There are numerous medical therapies available for people with Vitiligo. A lot of them are applied topically and all of these can reduce the appearance of vitiligo. The most commonly used medical treatments are: Topical steroid therapy, Psoralen photochemotherapy, Topical psoralen photochemotherapy, Oral psoralen photochemotherapy, and Depigmentation. Topical steroid therapy is using steroid creams which can bring back pigmentation in the white patches. These are more likely to work if they are applied in the first stages of the disease. Corticosteroids are drugs that are similar to hormones like cortisone. Corticosteriod creams are simplest and safe treatment for vitiligo. Doctors usually prescribe a mild dosage of this cream for children under 10 years old and a stronger dosage for adults. People with Vitiligo apply to the cream on the white patches for a minimum of 3 months. The side effects of these creams are skin thinning and skin striae (streaks or lines on the skin). These side effects occur majorly on the face, armpits, and/or in the genitals. To reduce the use of side effects people can use steroid creams. Psoralen photochemotherapy (psoralen and ultraviolet A therapy -PUVA- ) is the most effective of all treatment for Vitiligo in the United States. PUVA is used to repigment the white patches. The problems with PUVA is that it is expensive, takes up a lot of time, and the side effects may be severe. Psoralen is a drug that darken the skin by the chemicals contained in the drug that react with ultraviolet light. The treatment is used by taking it by orally or topically. The people that use this go under careful exposure to sunlight or UVA light from a special lamp. People who use this drug receive the treatment in their doctor's office so they can be watched for any side effects that may occur. Topical psoralen photochemotherapy is used for people with Vitiligo with a minimal amount of depigmented patches. The treatments are also done in their doctor's office under artificial UVA light two or three times a week. The doctor applies a thin coat of psoralen to the around 30 minutes before exposing you to enough UVA light to turn the white patches pink. Over the next couple weeks after the first dosage the doctor slowly increases the amount of UVA light. As time goes on the pink areas fade to a more normal skin color appears. After each treatment, the patients wash their skin with soap and water and then apply sunscreen before departing the doctor's office. The major potential side effects of topical PUVA therapy is severe sunburn, blistering, and an overabundance of darkening of the patient's skin. Oral psoralen photochemotherapy is used for patients with a lot of Vitiligo. For oral PUVA therapy, the patient takes a prescribed dose of psoralen orally around 2 hours before they are exposed to artificial UVA light or sunlight. The treatments are usually given two or three times a week. The side effects of oral psoralen are sunburn, nausea, vomitting, itching, an unusual amount of hair growth, and hyperpigmentation. Oral psoralen photochemotherapy can also increase the patient's risk of skin cancer. Depigmentation is when the doctor fades the patient's skin to match the color of the white patches on their skin. Patients use the drug monobenzone twice a day to their natural skin until they match the white patch areas. The patients undergoing depigmentation have to avoid direct skin-to-skin contact with other people for a minimum of 2 hours after applying the drug to the skin because the medicine may rub off on other people. The most common side effect of depigmentation is redness and swelling of the skin, itchiness and/ or dry skin.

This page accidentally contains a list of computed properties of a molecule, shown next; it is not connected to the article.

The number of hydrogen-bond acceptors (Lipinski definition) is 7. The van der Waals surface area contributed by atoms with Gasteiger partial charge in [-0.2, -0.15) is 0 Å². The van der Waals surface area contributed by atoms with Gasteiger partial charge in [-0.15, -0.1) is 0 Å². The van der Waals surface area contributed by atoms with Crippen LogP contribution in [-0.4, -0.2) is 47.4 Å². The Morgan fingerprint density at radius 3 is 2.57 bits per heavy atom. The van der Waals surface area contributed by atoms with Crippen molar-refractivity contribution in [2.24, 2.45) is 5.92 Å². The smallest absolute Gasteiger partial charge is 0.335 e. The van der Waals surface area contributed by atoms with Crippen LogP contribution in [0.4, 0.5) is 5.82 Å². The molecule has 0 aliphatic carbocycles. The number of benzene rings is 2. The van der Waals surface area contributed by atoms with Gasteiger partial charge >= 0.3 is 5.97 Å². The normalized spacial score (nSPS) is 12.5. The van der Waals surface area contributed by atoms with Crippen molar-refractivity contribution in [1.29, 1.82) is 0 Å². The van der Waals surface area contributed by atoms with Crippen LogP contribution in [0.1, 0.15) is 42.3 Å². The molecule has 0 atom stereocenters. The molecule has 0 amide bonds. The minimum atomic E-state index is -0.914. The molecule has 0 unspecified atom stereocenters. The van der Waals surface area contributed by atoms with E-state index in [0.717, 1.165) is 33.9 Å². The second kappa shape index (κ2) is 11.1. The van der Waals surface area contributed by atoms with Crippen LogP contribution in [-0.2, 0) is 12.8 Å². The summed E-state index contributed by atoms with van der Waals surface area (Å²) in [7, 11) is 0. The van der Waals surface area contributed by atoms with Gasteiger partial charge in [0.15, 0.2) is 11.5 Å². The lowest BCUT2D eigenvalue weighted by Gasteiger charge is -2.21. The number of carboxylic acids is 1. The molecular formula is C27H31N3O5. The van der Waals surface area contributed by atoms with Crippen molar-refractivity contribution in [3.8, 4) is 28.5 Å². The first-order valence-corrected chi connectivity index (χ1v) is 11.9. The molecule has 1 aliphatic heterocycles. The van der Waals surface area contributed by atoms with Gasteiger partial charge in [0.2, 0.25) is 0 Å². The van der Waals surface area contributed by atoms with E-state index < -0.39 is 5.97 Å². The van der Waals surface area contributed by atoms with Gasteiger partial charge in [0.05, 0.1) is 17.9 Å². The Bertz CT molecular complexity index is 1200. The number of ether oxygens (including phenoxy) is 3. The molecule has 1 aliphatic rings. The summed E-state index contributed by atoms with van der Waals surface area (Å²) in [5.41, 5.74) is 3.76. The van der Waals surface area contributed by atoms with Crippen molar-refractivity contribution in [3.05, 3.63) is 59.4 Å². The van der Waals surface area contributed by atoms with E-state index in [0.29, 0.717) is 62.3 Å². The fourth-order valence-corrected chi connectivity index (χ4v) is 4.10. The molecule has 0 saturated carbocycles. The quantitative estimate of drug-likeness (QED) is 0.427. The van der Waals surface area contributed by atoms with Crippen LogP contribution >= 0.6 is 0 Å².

Surgical therapies: